Other states however, are experiencing adverse impacts. Recently Ohio experienced a 4.0 earthquake, the 11th earthquake to occur near a 9,200 foot deep disposal well where liquid waste from hydrofracking was injected, according to a New York Times report on January 3, 2012. In Texas, 4.8 magnitude earthquake occurred in a “center point for natural gas and oil production,” as stated in a KUT news, National Public Radio report.

Near hydraulic fracking sites in Wisconsin there have been concerns about water quality, prompting the EPA to conduct a study of ground water contamination. In the Draft Investigation of Ground Water Contamination near Pavillion, Wyoming the EPA states “A lines of reasoning approach utilized at this site best supports an explanation that inorganic and organic constituents associated with hydraulic fracturing have contaminated ground water at and below the depth used for domestic water supply. However, further investigation would be needed to determine if organic compounds associated with hydraulic fracturing have migrated to domestic wells in the area of investigation.”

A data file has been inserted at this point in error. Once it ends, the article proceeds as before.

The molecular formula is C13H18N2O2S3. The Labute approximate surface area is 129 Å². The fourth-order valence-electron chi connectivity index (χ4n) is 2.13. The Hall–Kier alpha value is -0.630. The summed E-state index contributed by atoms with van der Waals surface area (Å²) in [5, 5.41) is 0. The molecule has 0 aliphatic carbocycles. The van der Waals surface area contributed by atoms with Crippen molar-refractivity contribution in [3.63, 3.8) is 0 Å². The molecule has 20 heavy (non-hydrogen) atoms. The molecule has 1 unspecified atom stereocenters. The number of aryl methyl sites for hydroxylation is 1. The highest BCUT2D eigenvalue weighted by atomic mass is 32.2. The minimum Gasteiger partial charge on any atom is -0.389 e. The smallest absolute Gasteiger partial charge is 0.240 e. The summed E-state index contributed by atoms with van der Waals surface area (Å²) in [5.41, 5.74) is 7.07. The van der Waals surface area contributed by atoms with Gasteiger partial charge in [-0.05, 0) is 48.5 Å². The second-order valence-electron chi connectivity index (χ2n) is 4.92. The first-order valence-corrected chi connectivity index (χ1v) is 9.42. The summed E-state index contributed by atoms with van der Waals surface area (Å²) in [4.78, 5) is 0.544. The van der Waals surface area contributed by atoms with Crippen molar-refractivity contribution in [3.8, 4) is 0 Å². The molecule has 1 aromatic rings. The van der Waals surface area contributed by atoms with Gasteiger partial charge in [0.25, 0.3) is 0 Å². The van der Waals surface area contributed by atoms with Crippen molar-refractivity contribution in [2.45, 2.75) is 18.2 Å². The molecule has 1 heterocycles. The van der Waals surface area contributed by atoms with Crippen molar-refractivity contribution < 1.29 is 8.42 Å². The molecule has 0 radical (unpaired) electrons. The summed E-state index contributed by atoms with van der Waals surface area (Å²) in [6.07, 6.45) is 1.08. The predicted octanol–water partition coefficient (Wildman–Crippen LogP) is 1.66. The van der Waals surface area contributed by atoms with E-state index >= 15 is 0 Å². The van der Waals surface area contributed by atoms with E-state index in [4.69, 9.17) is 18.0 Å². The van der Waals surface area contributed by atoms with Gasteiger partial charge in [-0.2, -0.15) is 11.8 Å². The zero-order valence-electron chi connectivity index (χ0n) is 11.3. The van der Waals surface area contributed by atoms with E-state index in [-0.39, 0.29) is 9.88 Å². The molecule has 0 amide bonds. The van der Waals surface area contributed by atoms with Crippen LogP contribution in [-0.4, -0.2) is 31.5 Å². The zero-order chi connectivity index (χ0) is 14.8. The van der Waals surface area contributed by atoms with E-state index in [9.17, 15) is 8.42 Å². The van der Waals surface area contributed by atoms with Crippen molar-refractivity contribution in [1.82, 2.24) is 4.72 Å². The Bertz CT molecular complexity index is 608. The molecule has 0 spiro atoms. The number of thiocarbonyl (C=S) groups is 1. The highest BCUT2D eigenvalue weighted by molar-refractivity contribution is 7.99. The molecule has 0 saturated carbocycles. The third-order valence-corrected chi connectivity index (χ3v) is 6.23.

The report also emphasizes a need for future study, believing that there is a “need for collection of baseline data, greater transparency on chemical composition of hydraulic fracturing fluids, and greater emphasis on well construction and integrity requirements and testing.”

While these findings help to pinpoint the problems, they unfortunately arrive after the fact. Regulation is too often behind the curve.